Autism and IDD: Caregiving, Advocacy, Community, and Love

Nicholas Hemachandra and Ray Hemachandra at the North Carolina Arboretum in Asheville this week (photo by Ginny Ostgaard)

My son, Nicholas, is 22 years old. He is autistic and intellectually disabled. He has diagnoses of severe mixed expressive-receptive communication disorder, obsessive-compulsive disorder, anxiety disorder, and tic disorder. He has severe ulcerative pancolitis as a chronic, life-long condition and receives regular medication infusions to try to keep it controlled. 

Nicholas lives with me, and I am his primary caregiver. He is mine, as well.

Especially as a child, and still in many ways today, Nicholas connects well with people. He has developed a rich, diverse community circle as a result. He also has a Medicaid waiver—what in North Carolina is currently named the Innovations Waiver—which has given him access to support workers both in our home and outside of it. 

Nicholas has had outstanding—smart, caring, committed—support workers, who are sometimes called Direct Support Professionals or DSPs. Over a lot of years, as many as 30 to 35 DSPs have supported Nicholas. One primary DSP worked five afternoons a week for 13 years with him, from ages 8 or 9 to 21. She parented Nicholas as much as I did during those years, I think.

Other workers sometimes took weekend shifts or some mornings during weekdays. There has been an array of amazing people—some of the best people I’ve known in my life—who helped Nicholas develop functional, academic, vocational, self-care, and other life skills.

But just as importantly—more importantly—they lifted him up, centered him, had fun with him, celebrated him, and helped him feel connected to other people in different places and communities.

The best DSPs saw him, heard him, listened to him, and respected him, and they grew together.

Each relationship was unique—and very distinctive in the most meaningful and lasting ones. I love that Nicholas has had friends I’ve never met. He has visited, worked, and played in places I’ve never been, all facilitated by his support workers. Nicholas’ life and my life intersect broadly and deeply, to be sure. But his life is his.

I try to express gratitude to the people who care for, and in the past have cared for, my son, and I know these expressions are never really adequate. Very much like how when I tell my son that I love him, it doesn’t even scratch the surface. Still, of course, to every one of them: thank you.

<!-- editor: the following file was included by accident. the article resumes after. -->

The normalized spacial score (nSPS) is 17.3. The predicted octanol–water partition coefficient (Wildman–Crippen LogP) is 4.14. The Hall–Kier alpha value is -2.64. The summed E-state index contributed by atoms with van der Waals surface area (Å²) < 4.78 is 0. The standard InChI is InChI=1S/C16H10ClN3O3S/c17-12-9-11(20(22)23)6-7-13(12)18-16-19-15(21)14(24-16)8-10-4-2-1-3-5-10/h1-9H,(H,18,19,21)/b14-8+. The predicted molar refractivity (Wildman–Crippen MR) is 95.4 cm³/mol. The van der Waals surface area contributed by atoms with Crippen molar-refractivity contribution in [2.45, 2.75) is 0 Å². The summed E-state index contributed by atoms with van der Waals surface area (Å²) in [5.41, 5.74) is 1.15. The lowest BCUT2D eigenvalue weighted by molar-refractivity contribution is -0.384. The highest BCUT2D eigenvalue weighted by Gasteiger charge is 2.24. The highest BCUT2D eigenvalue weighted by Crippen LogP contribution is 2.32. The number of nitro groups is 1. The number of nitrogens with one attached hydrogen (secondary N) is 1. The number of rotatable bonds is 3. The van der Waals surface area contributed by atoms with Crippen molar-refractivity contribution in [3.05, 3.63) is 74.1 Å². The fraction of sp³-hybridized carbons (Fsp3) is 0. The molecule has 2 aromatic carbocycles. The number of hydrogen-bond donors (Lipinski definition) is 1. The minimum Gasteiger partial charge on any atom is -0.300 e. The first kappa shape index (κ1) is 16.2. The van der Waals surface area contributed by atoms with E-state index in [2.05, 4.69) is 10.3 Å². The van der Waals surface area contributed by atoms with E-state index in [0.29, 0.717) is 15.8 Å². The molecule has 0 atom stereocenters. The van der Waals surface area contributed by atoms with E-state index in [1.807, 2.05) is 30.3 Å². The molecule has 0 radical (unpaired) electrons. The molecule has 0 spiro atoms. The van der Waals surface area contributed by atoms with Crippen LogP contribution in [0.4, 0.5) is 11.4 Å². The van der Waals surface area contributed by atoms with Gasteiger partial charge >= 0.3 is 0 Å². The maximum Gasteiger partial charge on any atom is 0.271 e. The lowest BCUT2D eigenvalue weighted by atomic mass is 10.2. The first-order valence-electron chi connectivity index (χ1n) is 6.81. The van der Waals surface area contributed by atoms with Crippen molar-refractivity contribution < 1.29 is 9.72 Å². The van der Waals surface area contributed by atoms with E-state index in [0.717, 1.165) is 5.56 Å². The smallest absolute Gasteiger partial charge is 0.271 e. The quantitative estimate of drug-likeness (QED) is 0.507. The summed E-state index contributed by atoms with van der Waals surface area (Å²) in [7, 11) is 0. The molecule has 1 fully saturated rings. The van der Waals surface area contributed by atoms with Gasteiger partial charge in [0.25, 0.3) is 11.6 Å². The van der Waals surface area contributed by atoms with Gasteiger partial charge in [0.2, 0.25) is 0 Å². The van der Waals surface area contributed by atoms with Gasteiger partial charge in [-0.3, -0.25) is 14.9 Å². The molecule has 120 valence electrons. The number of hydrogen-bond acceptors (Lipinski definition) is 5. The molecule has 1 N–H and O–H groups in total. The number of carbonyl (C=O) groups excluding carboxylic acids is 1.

I hope and trust, too, that for most people caregiving for and with my son carries its own rewards and blessings.

I work hard for Nicholas and fight for him when necessary. Inaccessible, reluctant, frequently hostile systems require not just navigation and persistence but fight. That’s awful and true.

But most of my advocacy work isn’t about him at all. Or maybe, really, it all is—sadly it’s unlikely I’d be involved so deeply in this area of advocacy work if Nicholas wasn’t autistic and intellectually disabled. I certainly wouldn’t be doing the work in the same way.

I always think about the autistic and intellectually disabled children and adults whose families and friends don’t have the capacity, skills, and knowledge necessary to advocate successfully for them.

Or who don’t have family. Or who don’t have friends.

By “always” I mean not a day goes by when I don’t think about these children and adults and how we are failing them and I am failing them with our starkly inadequate service and support array and our weak—and frequently absent—ambition, intention, and resolve.

Much too commonly, they don’t get what they need to have good, happy lives. That is, they could have good lives, even though many people think someone being autistic or intellectually disabled precludes having such a life. It is a much too common prejudice that is a reflection of our deficits, not theirs—deficits in our values, our empathy, and our understanding in being able to see what’s right in front of us and what’s possible.